Focusing on beating a personal best demands more of our immediate attention than focusing on doing better than someone else.
A recent paper published by Dr Rachel Avery and colleagues has demonstrated that when pursuing a mastery-approach goal (e.g., do better than what you scored previously) relies heavily on working memory facilitated by the use of deliberative, ‘step-by-step’ intensive strategies to solve a problem. Conversely, pursing a performance-approach goal (e.g., do better that what the average person has scored) depends less on working memory, facilitated by the use of more heuristic ‘short-cut’ strategies to solve a problem. These findings inform the development of training performance strategies designed to either minimise or maximise allocation of working memory resources. They also help to address more basic questions in psychology concerning the mechanisms through which motivation translates into action and achievement.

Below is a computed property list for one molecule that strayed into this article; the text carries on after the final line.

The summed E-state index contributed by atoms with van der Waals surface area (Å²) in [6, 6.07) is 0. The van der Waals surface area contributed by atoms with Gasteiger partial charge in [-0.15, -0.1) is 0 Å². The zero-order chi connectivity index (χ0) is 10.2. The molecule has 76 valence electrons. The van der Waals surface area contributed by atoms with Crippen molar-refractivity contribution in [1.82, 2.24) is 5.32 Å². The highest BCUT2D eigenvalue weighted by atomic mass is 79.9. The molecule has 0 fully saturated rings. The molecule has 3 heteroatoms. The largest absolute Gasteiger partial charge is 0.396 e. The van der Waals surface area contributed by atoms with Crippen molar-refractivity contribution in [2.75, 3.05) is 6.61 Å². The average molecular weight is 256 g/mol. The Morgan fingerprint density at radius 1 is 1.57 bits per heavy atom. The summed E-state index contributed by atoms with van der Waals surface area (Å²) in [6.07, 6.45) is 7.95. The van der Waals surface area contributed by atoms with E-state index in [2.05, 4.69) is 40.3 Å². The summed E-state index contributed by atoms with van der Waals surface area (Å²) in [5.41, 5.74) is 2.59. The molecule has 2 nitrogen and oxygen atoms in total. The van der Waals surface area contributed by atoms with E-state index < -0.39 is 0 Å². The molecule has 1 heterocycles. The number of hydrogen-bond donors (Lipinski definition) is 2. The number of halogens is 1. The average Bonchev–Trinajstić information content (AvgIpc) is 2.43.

Dr Avery is a member of the Enhancing Thinking research theme and a chartered occupational psychologist with an active role in the British Psychological Society Division of Occupational Psychology.
Avery, R. E., Smillie, L. D., & de Fockert, J. W. (2013). The Role of Working Memory in Achievement Goal Pursuit. Acta Psychologica. http://dx.doi.org/10.1016/j.actpsy.2013.07.012
Link to paper: